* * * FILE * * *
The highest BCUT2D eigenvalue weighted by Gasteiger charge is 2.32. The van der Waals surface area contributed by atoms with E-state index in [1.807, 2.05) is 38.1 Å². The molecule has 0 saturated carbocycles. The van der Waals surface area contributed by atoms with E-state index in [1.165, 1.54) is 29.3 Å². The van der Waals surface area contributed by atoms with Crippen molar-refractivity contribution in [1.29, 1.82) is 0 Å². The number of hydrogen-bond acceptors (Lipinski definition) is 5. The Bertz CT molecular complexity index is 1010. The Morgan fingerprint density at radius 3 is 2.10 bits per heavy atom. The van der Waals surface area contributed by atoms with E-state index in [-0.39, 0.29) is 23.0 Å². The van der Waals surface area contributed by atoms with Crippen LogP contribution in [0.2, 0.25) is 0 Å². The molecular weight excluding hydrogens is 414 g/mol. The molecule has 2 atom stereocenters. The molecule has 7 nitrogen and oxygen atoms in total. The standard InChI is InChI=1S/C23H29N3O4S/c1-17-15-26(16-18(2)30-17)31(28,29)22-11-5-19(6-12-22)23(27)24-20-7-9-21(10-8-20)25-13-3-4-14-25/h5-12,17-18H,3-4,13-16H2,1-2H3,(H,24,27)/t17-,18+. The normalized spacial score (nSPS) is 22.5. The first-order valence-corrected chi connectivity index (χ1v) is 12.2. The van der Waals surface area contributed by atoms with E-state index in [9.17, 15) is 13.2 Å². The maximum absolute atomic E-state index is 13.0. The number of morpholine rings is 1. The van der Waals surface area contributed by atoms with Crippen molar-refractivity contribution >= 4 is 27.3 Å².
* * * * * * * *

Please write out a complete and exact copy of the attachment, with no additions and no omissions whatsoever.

The highest BCUT2D eigenvalue weighted by Gasteiger charge is 2.32. The van der Waals surface area contributed by atoms with E-state index in [1.807, 2.05) is 38.1 Å². The molecule has 0 saturated carbocycles. The van der Waals surface area contributed by atoms with E-state index in [1.165, 1.54) is 29.3 Å². The van der Waals surface area contributed by atoms with Crippen molar-refractivity contribution in [1.29, 1.82) is 0 Å². The number of hydrogen-bond acceptors (Lipinski definition) is 5. The Bertz CT molecular complexity index is 1010. The Morgan fingerprint density at radius 3 is 2.10 bits per heavy atom. The van der Waals surface area contributed by atoms with E-state index in [-0.39, 0.29) is 23.0 Å². The van der Waals surface area contributed by atoms with Crippen LogP contribution in [0.2, 0.25) is 0 Å². The molecular weight excluding hydrogens is 414 g/mol. The molecule has 2 atom stereocenters. The molecule has 7 nitrogen and oxygen atoms in total. The standard InChI is InChI=1S/C23H29N3O4S/c1-17-15-26(16-18(2)30-17)31(28,29)22-11-5-19(6-12-22)23(27)24-20-7-9-21(10-8-20)25-13-3-4-14-25/h5-12,17-18H,3-4,13-16H2,1-2H3,(H,24,27)/t17-,18+. The normalized spacial score (nSPS) is 22.5. The first-order valence-corrected chi connectivity index (χ1v) is 12.2. The van der Waals surface area contributed by atoms with E-state index in [9.17, 15) is 13.2 Å². The maximum absolute atomic E-state index is 13.0. The number of morpholine rings is 1. The van der Waals surface area contributed by atoms with Crippen molar-refractivity contribution >= 4 is 27.3 Å².